The Prospects of our Commerce with the North of Europe, and particularly with the Baltic, for the ensuing Season are at present not very bright—Here the merchants are assured, and I am assured that it will continue to be treated with special favour and regard, as it certainly has been hitherto—But after the river Neva was frozen up here and at Cronstadt, when I thought that at least for five or six months, there could be no more questions about the admission of vessels, four or five and twenty American ships arrived, at Revel, Riga, Port-Baltic and Liebau, within the course of a week or ten days, under Circumstances which made it extremely difficult to obtain their admission, and which has in fact delayed it untill this time—Scarcely any of them on sailing from the United-States were destined to Rrussian Ports; and therefore they were destitute of the Papers, which have been declared indispensable, to be admitted to them—They were all laden with rich Cargoes, and were therefore not very welcome to the Government, which in the unfortunate State of their Exchange favours exportation much more than importation—They had probably all sailed from Gothenburg, with an English convoy of seven hundred sail of vessels, which had been three or four months assembling; and upon which the eye of the Emperor Napoleon had long been fixed; and finally they had arrived about the same time with sixty-five or seventy vessels under other Colours, forming part of the same convoy, and some of which were immediately detected with double or false papers—On the occurrence of this incident, the Emperor ordered that the Papers of all these vessels should undergo a special examination before a Committee of the Imperial Council—Out of the whole number about twenty are found to be in such suspicious shape, that they have been ordered for trial—A report from the Council orders the Admission of all the Americans excepting four, concerning which some further examination is to take place—But this Report which was laid before the Emperor a full month ago, has been waiting untill within these three days for his signature—In the mean time a species of influence has been operating to obtain their exclusion, upon which I shall not enlarge, and which I have had too much reason to apprehend would ultimately be successful—I have now however every reason to believe that it has failed, and that the vessels will be allowed to dispose of their Cargoes.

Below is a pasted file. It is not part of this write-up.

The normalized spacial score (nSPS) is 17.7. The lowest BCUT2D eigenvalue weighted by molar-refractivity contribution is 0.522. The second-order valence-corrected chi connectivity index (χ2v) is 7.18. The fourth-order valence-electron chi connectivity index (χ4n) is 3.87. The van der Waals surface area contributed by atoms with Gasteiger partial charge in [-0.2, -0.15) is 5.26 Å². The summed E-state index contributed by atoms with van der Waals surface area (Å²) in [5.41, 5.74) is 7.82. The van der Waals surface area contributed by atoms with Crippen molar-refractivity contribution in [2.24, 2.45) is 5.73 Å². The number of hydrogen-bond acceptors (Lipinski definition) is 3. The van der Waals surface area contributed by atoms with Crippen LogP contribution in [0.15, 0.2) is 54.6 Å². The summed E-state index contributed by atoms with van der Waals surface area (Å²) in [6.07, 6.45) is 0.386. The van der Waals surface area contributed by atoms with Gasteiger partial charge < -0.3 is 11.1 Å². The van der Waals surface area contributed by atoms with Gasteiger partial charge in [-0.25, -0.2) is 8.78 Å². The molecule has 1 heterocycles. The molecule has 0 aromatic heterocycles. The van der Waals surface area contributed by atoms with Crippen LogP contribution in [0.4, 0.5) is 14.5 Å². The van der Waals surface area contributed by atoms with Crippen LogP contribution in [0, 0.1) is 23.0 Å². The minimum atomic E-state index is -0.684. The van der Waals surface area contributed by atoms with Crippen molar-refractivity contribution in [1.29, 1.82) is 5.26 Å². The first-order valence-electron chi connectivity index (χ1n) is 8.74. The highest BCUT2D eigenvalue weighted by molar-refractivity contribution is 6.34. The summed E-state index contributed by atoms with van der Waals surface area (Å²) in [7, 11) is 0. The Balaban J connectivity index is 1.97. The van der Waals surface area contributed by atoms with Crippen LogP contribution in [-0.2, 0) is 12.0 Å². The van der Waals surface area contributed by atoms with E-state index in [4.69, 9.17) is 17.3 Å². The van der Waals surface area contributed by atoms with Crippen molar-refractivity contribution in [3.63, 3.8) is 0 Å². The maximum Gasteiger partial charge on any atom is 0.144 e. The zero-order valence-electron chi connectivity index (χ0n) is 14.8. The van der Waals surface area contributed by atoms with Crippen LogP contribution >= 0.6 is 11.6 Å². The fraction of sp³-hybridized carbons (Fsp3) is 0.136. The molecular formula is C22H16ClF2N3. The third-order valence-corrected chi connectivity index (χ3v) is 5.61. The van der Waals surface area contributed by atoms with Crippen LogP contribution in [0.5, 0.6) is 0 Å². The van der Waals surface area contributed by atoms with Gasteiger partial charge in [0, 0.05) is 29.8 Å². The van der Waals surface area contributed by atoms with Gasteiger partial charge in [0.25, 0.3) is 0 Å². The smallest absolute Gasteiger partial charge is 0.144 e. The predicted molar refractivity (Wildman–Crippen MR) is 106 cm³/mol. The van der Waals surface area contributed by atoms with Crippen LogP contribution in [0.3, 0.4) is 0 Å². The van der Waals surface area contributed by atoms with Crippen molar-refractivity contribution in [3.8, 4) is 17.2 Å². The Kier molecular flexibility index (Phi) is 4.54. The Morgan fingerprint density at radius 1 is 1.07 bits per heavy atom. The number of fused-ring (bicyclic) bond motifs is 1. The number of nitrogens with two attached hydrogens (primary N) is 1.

I enclose for the information of your father a printed paper by which he will perceive that he has been appointed an honorary Member of the Imperial Society of Natural History at Moscow.—About a year ago, I had the honour of being elected an ordinary member of this Society; which brought me into a Correspondence with Dr: Fischer—I sent to the Society a small box of Stones which had been collected by Judge Davis, by way of illustrating the Memoir of Mr: Godon; and also a second Volume of the Memoirs of the American Academy of Arts and Sciences; of which I had brought three or four spare Copies with me—It was at an extraordinary meeting of the Society, held on the occasion of the appointment of their President Count Razumofsky as one of the Emperor’s principal Ministers, that they elected the President and Vice-President of the American Academy honorary Members, and Judge Davis an ordinary member of the Society—They were not informed of the decease of President Willard—
Presuming that you must have received some of the many letters that I have written you, in relation to my private concerns entrusted to your care, I shall not trouble you for the present in regard to them; otherwise than to repeat the expression of the wish that you would attend without intermission to the payment of my debts—I shall in all probability not draw for any thing more upon you, untill my return to the United States; and wish you to keep no unnecessary superfluous balance upon hand.—I hope early in the Spring to receive a Statement of my Affairs to the close of the last Year—In the mean time, I still remain, as ever affectionately yours.
MHi: Adams Papers, Fourth Generation.